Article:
“Our strategy is to provide retailers with a multi-brand offering with the ability to provide meal kit options based on price, demographics and geography,” Jones says. “We have cracked the code that has limited large-scale retail roll outs of fresh meal kits.”
Jones says the company asked its culinary, food science and product development teams to look at things differently. The category needed more shelf life on proteins and vegetables.
Advancements in high pressure processing and patent-pending formulations that Jones says are the first of their kind helped the company roll out meal kits that carry a 55-day shelf life.
“We have incorporated a myriad of technologies to achieve long shelf life with clean label meal kits,” Jones says. “Our food science team has been working for years on pure R&D related to new categories of food. This is a long process of experimentation, testing and trials.”
Jones says others in the space are now addressing the spoilage issue differently.
“The consumer will ultimately make their choice as various iterations of product development and meal kits are sold in retail stores,” he says. “We believe that our complete meal kits address the value proposition for the consumer: convenience to purchase, with all items in the kit including protein and vegetables; convenient to make, with just 15 minutes of prep time; and price points which make sense to the consumer, starting at $7.50 per serving.”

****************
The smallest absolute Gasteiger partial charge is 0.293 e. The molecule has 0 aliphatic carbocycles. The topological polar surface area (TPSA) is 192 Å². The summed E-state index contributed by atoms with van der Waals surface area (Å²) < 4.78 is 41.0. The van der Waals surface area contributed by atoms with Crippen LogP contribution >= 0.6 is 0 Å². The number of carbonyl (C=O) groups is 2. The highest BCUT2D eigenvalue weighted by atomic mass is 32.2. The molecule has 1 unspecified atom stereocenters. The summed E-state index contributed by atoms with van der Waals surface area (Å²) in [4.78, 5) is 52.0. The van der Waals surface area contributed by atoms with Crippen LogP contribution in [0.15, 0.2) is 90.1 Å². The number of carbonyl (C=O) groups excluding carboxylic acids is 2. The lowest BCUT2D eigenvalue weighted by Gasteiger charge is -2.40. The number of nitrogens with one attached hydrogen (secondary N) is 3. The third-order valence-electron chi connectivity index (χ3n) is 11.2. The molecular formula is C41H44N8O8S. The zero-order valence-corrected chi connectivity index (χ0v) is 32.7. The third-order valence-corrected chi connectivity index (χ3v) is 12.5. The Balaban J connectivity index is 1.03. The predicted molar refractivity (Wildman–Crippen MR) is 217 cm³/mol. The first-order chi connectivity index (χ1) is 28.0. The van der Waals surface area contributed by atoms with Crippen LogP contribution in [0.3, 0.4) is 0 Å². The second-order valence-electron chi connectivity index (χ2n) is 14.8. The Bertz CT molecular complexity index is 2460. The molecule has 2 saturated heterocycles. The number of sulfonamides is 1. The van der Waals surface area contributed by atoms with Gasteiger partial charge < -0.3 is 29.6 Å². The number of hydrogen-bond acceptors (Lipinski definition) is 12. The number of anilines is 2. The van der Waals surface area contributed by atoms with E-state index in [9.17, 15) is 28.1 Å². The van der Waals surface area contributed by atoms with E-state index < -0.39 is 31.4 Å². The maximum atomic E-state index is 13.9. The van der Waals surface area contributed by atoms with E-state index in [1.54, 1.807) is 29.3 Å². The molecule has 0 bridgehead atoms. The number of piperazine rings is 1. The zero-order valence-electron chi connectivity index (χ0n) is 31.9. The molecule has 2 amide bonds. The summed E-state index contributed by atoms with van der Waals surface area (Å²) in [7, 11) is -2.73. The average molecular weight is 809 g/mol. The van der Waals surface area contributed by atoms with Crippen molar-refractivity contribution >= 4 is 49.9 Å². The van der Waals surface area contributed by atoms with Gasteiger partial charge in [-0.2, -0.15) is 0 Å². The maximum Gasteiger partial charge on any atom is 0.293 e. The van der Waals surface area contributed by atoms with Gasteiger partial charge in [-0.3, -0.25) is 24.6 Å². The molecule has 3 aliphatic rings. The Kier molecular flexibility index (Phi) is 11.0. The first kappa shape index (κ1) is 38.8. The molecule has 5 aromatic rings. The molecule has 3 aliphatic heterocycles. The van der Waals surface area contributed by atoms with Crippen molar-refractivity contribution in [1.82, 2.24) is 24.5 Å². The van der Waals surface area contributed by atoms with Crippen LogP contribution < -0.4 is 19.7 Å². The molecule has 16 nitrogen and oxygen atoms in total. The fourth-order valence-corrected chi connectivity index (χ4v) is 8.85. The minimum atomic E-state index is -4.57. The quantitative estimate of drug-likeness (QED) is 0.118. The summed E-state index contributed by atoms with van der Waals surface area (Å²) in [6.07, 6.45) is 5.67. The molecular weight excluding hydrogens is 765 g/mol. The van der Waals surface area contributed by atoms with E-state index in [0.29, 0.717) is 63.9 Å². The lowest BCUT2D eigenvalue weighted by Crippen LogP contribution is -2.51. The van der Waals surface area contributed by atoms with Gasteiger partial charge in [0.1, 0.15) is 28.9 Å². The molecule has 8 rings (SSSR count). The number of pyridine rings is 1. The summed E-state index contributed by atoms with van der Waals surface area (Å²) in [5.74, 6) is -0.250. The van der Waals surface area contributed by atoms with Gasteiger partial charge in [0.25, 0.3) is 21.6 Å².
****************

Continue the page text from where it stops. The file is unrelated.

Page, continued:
In discussing where meal kit companies go next, Kamen lays out a direction that is like that of Chef’d and True Food Innovations.
“I believe that the online meal kit retailers are going to end up having to fade away or become supply partners for brick and mortar retailers,” he says.
It’s the approach True Food Innovations took with Chef’d. After the eCommerce business abruptly closed up shop in 2018, True Food Innovations swooped it up and turned it into a successful retail partner.
“I see a large migration of consumers that enjoy healthy clean foods migrating from a direct to the consumer subscription model to purchasing in store or by way of the numerous last mile delivery options like Instacart,” Jones says.
Don’s Food Products, a producer of artisan deli salads and side dishes based in Schwenksville, Pennsylvania, has also started to look into meal kit partnerships.
Carl Cappelli, senior vice president of sales and business development for Don’s, says the company’s products fit with the general meal kit theme of clean, high-quality products.
“You see a lot of retailers have gone into meal kits and are making their own,” he says. “Why not put our products in there? Think of them beyond just a side dish, they can be a meal kit component.”
He describes meal kits with locally raised meats, and locally sourced vegetables with a Don’s Food side dish or salad, which can either be private label or co-branded on the meal kit package.